Russians told what they remember about life in the USSR
Mostly people remember the good.
Sociologists of the Levada Center conducted a survey among Russians to find out what the country's historical path was in Soviet times. Study participants could choose multiple answers.
The most characteristic feature of the Soviet government, according to the respondents, was the concern of the state about the population. 59 percent of respondents agree with this. The second most important feature was the friendship of nations and the absence of interethnic conflicts. This view is held by 46 percent of Russians.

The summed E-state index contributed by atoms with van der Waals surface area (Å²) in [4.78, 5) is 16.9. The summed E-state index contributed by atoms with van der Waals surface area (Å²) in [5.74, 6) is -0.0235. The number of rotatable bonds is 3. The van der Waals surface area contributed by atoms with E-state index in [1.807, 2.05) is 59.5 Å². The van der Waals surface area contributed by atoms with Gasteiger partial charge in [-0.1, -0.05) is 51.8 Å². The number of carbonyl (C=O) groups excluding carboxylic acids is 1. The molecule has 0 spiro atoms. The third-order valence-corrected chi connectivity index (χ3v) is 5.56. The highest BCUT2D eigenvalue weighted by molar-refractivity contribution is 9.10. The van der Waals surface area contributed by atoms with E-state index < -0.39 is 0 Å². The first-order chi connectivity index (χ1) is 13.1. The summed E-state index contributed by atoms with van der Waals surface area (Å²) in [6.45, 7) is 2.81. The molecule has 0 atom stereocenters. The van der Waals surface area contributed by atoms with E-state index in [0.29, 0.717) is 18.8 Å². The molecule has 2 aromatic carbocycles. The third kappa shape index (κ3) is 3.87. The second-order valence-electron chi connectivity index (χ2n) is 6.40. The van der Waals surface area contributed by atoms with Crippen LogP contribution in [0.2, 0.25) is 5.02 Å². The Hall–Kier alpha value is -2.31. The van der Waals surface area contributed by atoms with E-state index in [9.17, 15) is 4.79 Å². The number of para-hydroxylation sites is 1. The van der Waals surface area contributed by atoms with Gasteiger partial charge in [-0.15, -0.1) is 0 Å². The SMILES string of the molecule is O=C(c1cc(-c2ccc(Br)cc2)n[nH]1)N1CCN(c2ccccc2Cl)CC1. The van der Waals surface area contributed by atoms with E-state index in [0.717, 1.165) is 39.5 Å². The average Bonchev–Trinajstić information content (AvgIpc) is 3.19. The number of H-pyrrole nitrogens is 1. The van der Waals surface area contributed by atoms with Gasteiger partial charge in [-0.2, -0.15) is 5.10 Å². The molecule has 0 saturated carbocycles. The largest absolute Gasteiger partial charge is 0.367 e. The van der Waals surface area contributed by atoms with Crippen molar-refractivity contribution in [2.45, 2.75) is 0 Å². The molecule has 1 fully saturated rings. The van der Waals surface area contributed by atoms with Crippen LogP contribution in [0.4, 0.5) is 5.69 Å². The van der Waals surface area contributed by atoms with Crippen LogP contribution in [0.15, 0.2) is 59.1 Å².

Another 43 percent of those polled are sure that there was no unemployment in the USSR, and the economy was developing successfully. And 39 percent of Russians believe that people's lives are constantly improving. Slightly more than a third of respondents indicated the advanced pace of science and culture of the country.
Other factors of the development of the USSR — not so unclouded — were the guiding role of the party, as stated by 29 percent, queues, shortages, and a rationing system. About 17 percent of respondents mentioned isolation from the outside world. Another 13 percent of Russians noted the poverty and persecution of dissidents.
Other negative aspects of development were remembered by less than ten percent of study participants. For example, bureaucracy, lagging behind other countries in product quality, persecution of believers, excessive military spending.
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